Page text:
Let me be clear in saying that I don’t follow Jesus’ teachings with any more rigor than the two gentlemen I just pilloried. It is not my purpose to charge them or anyone else with hypocrisy. You know what they say about people living in glass houses throwing rocks. But we do need to stop co-opting Jesus in support of our hypocrisy.  We need to stop trying to smooth out Jesus’ rough edges to make him more appealing and less abrasive to our cultural notions of manhood, our capitalistic values and all other aspects of our lives we deem non-negotiable. We need to stop trying to shape Jesus into the image of someone who fits neatly into our middle class lives to help us cope. Jesus didn’t come to help us cope with life. He came to transform it. Jesus didn’t come to help us adapt to and accept our circumstances. He came to make us uncomfortable with our circumstances to the point of being unable to tolerate them. Jesus came to put us into conflict with the “blood and soil” nationalism that is sweeping the globe; the blatant and cynical disregard for truth that characterizes our political discourse and the self-centered tribalism that demonizes the stranger. If you are comfortable with the way things are, you haven’t been paying attention to Jesus.

For the last few weeks we have been following Jesus through Chapter 6 of John’s gospel. When the chapter began, Jesus had five thousand enthusiastic followers who were ready to make him their king. At its close, Jesus had only twelve disciples. That is hardly a model of success by megachurch standards. But Jesus doesn’t seem interested in gaining followers. He is intent on making disciples. At the end of the day,  Jesus has twelve disciples who-however imperfectly, however incompletely and however tentatively-know that Jesus has the words of eternal life. That’s as much success as Jesus needs to build his church.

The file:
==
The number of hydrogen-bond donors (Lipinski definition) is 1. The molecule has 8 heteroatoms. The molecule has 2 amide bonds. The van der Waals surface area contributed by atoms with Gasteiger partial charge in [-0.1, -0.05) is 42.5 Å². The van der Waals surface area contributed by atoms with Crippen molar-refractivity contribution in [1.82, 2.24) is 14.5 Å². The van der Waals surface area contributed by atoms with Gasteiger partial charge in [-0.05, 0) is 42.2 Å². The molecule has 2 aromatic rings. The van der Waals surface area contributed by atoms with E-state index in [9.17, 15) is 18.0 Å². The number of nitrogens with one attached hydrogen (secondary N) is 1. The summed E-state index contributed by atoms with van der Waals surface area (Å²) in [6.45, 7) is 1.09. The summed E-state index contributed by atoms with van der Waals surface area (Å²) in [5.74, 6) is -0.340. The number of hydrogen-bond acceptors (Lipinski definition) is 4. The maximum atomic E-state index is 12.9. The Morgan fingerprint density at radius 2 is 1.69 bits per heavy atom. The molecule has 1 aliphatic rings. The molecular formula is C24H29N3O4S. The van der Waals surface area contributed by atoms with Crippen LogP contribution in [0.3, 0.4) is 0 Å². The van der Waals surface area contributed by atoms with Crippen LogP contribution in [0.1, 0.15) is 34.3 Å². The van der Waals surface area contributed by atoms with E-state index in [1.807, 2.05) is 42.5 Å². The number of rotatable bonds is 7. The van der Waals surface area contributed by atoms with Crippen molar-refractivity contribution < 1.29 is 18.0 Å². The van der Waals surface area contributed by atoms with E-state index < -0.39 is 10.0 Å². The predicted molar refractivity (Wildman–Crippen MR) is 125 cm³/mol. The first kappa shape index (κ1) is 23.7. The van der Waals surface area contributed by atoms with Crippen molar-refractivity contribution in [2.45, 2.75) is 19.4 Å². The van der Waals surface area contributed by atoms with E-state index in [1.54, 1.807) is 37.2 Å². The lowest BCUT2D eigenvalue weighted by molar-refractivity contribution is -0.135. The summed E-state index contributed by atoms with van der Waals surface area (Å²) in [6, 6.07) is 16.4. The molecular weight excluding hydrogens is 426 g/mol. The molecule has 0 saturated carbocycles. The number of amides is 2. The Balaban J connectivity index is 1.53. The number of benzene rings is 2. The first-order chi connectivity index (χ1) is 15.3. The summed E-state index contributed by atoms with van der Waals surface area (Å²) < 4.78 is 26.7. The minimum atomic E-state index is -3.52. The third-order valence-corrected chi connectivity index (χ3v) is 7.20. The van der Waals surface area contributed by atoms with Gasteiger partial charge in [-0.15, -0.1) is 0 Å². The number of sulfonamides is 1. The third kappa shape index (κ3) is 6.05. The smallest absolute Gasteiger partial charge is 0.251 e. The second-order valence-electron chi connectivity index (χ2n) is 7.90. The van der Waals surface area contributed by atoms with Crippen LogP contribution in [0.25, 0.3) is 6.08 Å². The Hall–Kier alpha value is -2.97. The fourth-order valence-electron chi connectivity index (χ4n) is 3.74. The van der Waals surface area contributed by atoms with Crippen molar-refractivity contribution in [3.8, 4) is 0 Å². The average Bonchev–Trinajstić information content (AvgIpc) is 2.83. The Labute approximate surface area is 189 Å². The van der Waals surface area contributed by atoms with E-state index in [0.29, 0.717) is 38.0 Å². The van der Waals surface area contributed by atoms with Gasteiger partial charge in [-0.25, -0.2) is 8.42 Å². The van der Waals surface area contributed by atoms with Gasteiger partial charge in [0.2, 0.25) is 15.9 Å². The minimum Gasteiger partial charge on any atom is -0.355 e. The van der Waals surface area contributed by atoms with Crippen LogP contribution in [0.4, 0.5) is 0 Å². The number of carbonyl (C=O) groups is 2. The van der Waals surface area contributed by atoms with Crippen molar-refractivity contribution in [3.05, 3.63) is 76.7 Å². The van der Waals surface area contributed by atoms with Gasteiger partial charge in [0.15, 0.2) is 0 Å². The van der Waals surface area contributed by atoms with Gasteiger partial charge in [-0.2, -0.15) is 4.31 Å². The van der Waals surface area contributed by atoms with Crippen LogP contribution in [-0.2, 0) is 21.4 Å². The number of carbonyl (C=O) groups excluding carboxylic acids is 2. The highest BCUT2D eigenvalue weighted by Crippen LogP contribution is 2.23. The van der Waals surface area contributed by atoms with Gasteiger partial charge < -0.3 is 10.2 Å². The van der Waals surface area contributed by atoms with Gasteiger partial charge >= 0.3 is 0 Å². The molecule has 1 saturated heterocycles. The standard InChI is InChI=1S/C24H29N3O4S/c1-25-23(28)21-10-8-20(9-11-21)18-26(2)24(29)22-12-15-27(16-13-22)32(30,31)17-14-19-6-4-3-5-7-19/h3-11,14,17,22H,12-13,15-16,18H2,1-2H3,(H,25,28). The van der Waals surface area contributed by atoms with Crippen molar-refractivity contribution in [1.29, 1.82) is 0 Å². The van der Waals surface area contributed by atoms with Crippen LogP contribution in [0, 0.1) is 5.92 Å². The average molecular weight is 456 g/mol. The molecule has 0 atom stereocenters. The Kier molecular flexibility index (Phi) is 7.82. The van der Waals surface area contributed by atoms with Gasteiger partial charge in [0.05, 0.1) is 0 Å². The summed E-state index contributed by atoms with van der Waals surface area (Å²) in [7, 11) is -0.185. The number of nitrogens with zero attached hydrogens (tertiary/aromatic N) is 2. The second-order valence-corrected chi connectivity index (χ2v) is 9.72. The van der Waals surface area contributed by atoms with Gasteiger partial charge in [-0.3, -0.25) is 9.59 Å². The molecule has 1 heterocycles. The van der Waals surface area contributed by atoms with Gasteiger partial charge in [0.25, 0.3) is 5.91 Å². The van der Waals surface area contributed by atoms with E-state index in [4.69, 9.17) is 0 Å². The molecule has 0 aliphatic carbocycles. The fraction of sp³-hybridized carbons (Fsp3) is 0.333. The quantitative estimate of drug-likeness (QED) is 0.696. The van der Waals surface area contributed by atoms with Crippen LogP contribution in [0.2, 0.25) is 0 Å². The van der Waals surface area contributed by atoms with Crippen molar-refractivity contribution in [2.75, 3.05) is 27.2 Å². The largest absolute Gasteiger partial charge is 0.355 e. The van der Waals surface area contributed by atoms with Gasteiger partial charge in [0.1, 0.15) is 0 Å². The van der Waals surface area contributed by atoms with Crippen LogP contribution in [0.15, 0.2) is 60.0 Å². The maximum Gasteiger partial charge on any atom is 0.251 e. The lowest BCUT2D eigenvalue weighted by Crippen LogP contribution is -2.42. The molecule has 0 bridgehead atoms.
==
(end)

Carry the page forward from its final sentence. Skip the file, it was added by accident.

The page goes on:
So perhaps we need to start asking ourselves whether we are more afraid of membership decline than we are committed to making disciples. Are we ready to take a hit in membership for the sake of discipleship? Are we preachers ready to say point blank, not in any denominational statement, but to our own people in our own pulpits, that we stand, as disciples of Jesus, with our LGBTQ sisters and brothers, victims of deportation, young black men who are being victimized by police, women and men who are crying out against sexual abuse, the sick and dying who are being systematically denied life saving medical care? Are we prepared to call out the growing tyranny of a president who calls women dogs, Mexicans murderers and rapists and black Americans names I won’t print. Are we ready to hear a large part of our membership tell us, “This is a hard teaching! Who can listen to it?” Are we, like Jesus, willing to lose our following to gain disciples?

We (myself obviously included) are a long way from following Jesus with complete fidelity. We probably never will perfect our faith this side of eternity, but we can, and if the Apostle Paul is to be believed, we should grow in our faith. I believe that begins with letting our churches hear Jesus in the unedited, unredacted and unmodified biblical witness. We need to let Jesus question our most basic assumptions about our economics, our politics and our beliefs about God. We need to hold up our cultural assumptions, our patriotism and our relationships with one another to the light of Jesus’ proclamation of the kingdom with unflinching honesty-even when the words of Jesus embarrass, confuse and frighten us. My preaching professor in seminary used to tell us: “Don’t ever let me catch you explaining in any sermon what Jesus really meant. Jesus meant what he said and if you can’t stomach it, get out of the pulpit and make way for someone who can.” The words Jesus speaks are sometimes hard to hear, difficult to accept and run contrary to our deepest instincts. Nevertheless, they are good words; redemptive words; words of eternal life. They may not win many followers, but we can trust them to make solid disciples.